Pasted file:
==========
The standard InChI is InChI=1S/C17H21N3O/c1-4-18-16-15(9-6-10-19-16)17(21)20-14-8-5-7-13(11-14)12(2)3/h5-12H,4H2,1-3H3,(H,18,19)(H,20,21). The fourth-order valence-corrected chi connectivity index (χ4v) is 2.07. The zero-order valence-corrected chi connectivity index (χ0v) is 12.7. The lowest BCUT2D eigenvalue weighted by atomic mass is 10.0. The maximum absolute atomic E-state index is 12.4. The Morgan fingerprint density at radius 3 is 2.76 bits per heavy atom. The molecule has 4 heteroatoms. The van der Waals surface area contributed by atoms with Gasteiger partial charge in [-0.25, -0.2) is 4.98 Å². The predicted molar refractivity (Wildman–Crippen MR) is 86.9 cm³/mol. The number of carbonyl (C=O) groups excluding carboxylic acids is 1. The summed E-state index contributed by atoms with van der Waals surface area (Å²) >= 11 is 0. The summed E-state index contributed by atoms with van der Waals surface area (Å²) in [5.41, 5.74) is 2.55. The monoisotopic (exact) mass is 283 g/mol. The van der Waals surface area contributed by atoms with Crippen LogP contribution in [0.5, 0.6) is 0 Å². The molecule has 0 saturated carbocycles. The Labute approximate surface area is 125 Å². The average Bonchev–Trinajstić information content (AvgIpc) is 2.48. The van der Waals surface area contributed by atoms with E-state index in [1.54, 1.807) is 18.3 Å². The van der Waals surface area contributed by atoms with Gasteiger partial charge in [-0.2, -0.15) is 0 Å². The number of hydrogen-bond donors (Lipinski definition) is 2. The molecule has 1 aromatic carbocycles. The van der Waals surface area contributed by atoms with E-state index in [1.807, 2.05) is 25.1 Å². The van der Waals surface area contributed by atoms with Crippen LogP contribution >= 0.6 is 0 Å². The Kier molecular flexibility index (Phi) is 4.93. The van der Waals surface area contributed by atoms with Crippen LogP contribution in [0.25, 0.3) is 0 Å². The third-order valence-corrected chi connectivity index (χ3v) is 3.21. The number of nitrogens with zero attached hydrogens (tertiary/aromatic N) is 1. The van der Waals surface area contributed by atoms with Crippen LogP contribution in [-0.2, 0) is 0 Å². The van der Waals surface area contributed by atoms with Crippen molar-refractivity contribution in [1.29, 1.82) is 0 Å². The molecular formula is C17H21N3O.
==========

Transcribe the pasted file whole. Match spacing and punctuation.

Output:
The standard InChI is InChI=1S/C17H21N3O/c1-4-18-16-15(9-6-10-19-16)17(21)20-14-8-5-7-13(11-14)12(2)3/h5-12H,4H2,1-3H3,(H,18,19)(H,20,21). The fourth-order valence-corrected chi connectivity index (χ4v) is 2.07. The zero-order valence-corrected chi connectivity index (χ0v) is 12.7. The lowest BCUT2D eigenvalue weighted by atomic mass is 10.0. The maximum absolute atomic E-state index is 12.4. The Morgan fingerprint density at radius 3 is 2.76 bits per heavy atom. The molecule has 4 heteroatoms. The van der Waals surface area contributed by atoms with Gasteiger partial charge in [-0.25, -0.2) is 4.98 Å². The predicted molar refractivity (Wildman–Crippen MR) is 86.9 cm³/mol. The number of carbonyl (C=O) groups excluding carboxylic acids is 1. The summed E-state index contributed by atoms with van der Waals surface area (Å²) >= 11 is 0. The summed E-state index contributed by atoms with van der Waals surface area (Å²) in [5.41, 5.74) is 2.55. The monoisotopic (exact) mass is 283 g/mol. The van der Waals surface area contributed by atoms with Crippen LogP contribution in [0.5, 0.6) is 0 Å². The molecule has 0 saturated carbocycles. The Labute approximate surface area is 125 Å². The average Bonchev–Trinajstić information content (AvgIpc) is 2.48. The van der Waals surface area contributed by atoms with E-state index in [1.54, 1.807) is 18.3 Å². The van der Waals surface area contributed by atoms with Gasteiger partial charge in [-0.2, -0.15) is 0 Å². The number of hydrogen-bond donors (Lipinski definition) is 2. The molecule has 1 aromatic carbocycles. The van der Waals surface area contributed by atoms with E-state index in [1.807, 2.05) is 25.1 Å². The van der Waals surface area contributed by atoms with Crippen LogP contribution >= 0.6 is 0 Å². The Kier molecular flexibility index (Phi) is 4.93. The van der Waals surface area contributed by atoms with Crippen LogP contribution in [0.25, 0.3) is 0 Å². The third-order valence-corrected chi connectivity index (χ3v) is 3.21. The number of nitrogens with zero attached hydrogens (tertiary/aromatic N) is 1. The van der Waals surface area contributed by atoms with Crippen LogP contribution in [-0.2, 0) is 0 Å². The van der Waals surface area contributed by atoms with Crippen molar-refractivity contribution in [1.29, 1.82) is 0 Å². The molecular formula is C17H21N3O.